CLIMATE change is threatening Mandurah’s coastal and riverside homes, a new Climate Commission report warns.
The Critical Decade, released last week, says development in Mandurah’s low lying areas – below three metres – had increased by more than 40 per cent in recent decades.
These areas are becoming more vulnerable to rising sea levels and the higher seas surges.
Areas along the Murray and Serpentine Rivers as well as the estuary and canals would be those hardest hit by a sea level rise.
The report also stated that “the sandy coastline between Mandurah and Bunbury is also particularly vulnerable to erosion, threatening structures, such as residential buildings that have been built on sand dunes close to sea level”.
The Commission reported that carbon dioxide levels in the atmosphere had increased by 40 per cent since the industrial revolution.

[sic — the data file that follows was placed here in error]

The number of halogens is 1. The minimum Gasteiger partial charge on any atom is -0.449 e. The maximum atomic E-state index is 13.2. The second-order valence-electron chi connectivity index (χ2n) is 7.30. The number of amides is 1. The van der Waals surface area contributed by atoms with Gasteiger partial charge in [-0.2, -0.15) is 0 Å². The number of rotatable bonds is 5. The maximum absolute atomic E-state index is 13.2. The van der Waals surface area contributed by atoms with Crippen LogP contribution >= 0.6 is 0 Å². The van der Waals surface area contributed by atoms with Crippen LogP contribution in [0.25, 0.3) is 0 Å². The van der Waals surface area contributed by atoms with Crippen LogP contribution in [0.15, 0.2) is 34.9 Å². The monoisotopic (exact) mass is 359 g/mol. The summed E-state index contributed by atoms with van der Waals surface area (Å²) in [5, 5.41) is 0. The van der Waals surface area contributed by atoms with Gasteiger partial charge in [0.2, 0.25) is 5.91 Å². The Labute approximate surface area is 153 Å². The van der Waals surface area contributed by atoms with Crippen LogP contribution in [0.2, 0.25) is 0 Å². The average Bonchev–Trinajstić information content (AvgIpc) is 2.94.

This build-up of greenhouse gas emissions was the major contributing factor to global climate change, it said.
And rising sea levels were not the only concern for Peel residents with the lower rainfall another threat.
The South West now has 15 per cent less rain than in the mid 1970s, which the report said did not sound a threatening figure but hugely affected runoff – the water captured in dams and other storages.
“A 15 per cent reduction in rainfall could lead to a drop of up to 45 per cent in the amount of water that flows into the city’s dams,” the report stated.
“The water supply for Perth, Mandurah and a number of other towns comes from a combination of surface, groundwater and desalination.”
The report stated the global emission had to be greatly reduced and strong preventative measure had to be put in to action now.
“The decisions we make this decade will largely determine the severity of climate change and its influence on extreme events that our grandchildren will experience.”